There’s one big rule of thumb for Justin Allgaier when it comes to the concrete high banks at Dover International Speedway.
“What goes up, must come down,” Allgaier says.
Dover, with its 24-degree banking and one of the oldest track surfaces in NASCAR, made Allgaier circle the “Monster Mile” as the biggest unknown of the seven races in the Xfinity Chase. Dover is the second Chase race after the opener at Kentucky Speedway.
“A lot of the racetracks we go to are mile-and-a-half in our series Chase,” Allgaier said while promoting the Chase in Philadelphia. “We know what to expect. Even Phoenix … we understand what to expect. But Dover is the one, it’s a tricky racetrack to begin with, just by yourself.”
Of the seven Chase races, only Dover and Phoenix are shorter than 1.5-miles. Allgaier started from the pole at Dover in May after winning the first heat race and finished fourth.
“The biggest challenge is the banking,” Allgaier said. “As cars slide back down the pavement, as things transpire through the course of the race, it’s really hard to get away from other competitors, especially if they’re in trouble or they’re having crashes.”
In the last five Xfinity Dover races, there have been an average of 3.8 cautions. The most was five in the fall 2014 race.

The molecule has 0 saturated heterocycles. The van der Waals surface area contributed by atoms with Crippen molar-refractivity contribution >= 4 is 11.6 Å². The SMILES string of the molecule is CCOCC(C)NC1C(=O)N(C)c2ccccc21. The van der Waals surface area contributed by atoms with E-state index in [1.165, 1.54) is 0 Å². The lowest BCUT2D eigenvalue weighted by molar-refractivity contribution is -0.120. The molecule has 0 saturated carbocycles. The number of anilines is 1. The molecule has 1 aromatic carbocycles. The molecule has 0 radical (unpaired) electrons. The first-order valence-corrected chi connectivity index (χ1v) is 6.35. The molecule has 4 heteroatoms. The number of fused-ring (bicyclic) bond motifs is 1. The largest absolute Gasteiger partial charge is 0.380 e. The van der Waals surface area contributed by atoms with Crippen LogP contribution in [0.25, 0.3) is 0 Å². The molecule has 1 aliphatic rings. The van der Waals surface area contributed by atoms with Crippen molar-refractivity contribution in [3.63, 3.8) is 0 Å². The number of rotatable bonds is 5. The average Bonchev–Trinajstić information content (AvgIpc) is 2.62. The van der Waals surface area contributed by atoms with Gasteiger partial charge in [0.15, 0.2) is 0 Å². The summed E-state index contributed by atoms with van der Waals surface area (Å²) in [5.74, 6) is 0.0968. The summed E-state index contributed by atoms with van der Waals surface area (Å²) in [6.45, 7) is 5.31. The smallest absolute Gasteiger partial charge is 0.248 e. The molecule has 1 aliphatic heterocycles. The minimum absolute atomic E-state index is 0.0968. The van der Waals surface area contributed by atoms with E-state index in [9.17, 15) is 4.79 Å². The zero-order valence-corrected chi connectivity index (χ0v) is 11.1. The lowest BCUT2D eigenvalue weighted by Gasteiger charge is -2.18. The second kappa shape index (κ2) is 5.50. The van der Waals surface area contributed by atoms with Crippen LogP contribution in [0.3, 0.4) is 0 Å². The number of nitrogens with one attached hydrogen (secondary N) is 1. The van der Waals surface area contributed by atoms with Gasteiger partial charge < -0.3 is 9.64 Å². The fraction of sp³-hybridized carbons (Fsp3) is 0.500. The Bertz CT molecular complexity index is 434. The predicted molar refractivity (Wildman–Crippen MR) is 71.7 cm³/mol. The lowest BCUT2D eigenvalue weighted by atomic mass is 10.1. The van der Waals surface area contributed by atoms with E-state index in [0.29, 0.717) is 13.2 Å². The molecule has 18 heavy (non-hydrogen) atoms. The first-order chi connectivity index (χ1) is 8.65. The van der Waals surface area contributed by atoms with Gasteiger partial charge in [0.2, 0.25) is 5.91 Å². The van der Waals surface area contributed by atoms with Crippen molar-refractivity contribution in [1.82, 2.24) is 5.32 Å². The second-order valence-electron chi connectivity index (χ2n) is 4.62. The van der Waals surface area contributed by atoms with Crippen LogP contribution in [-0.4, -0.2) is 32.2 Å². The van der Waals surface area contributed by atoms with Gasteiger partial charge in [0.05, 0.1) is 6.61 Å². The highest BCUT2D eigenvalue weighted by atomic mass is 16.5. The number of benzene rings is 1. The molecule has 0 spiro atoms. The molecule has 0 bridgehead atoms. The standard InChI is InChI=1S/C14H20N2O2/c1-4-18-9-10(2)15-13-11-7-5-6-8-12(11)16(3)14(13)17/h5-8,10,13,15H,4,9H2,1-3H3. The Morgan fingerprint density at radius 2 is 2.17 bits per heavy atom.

“Another challenge is just not beating yourself,” Allgaier continued. “It’s one of those places that you can overdrive and blow a tire or overdrive and crash yourself really easily. From my standpoint, you’re going to have to almost back it down a little bit, even though you need the speed to run up front and to be competitive. I think you’re going to back it down just a touch to be there at the end to even have a shot to go for the win.”
Heading into the Drive Sober 200, Allgaier is sixth on the Xfinity Chase grid, which is a small miracle in itself. At Kentucky, Allgaier and his No. 7 Chevrolet were in fourth when they were involved in a Lap 130 crash with Sam Hornish Jr. that damaged Allgaier’s front fender. But by the end of the night, with the help of a late caution that took out Erik Jones and Ty Dillon, Allgaier finished ninth.
But Allgaier is only two points ahead of the cutoff spot in eighth.
“It could have been a lot worse,” Allgaier said of Kentucky. “We really shouldn’t have had the speed that we did to get back up through the field and to be able to get into ninth even. For that, I’m excited. However, because of the points being reset, because of the Chase format, it’s dropped us farther in the series points then I would like. It’s not like there’s a comfortable zone without a win, but at the same time I do feel like the higher up you are on the board, the more comfortable you can be going into each and everyone of these races.”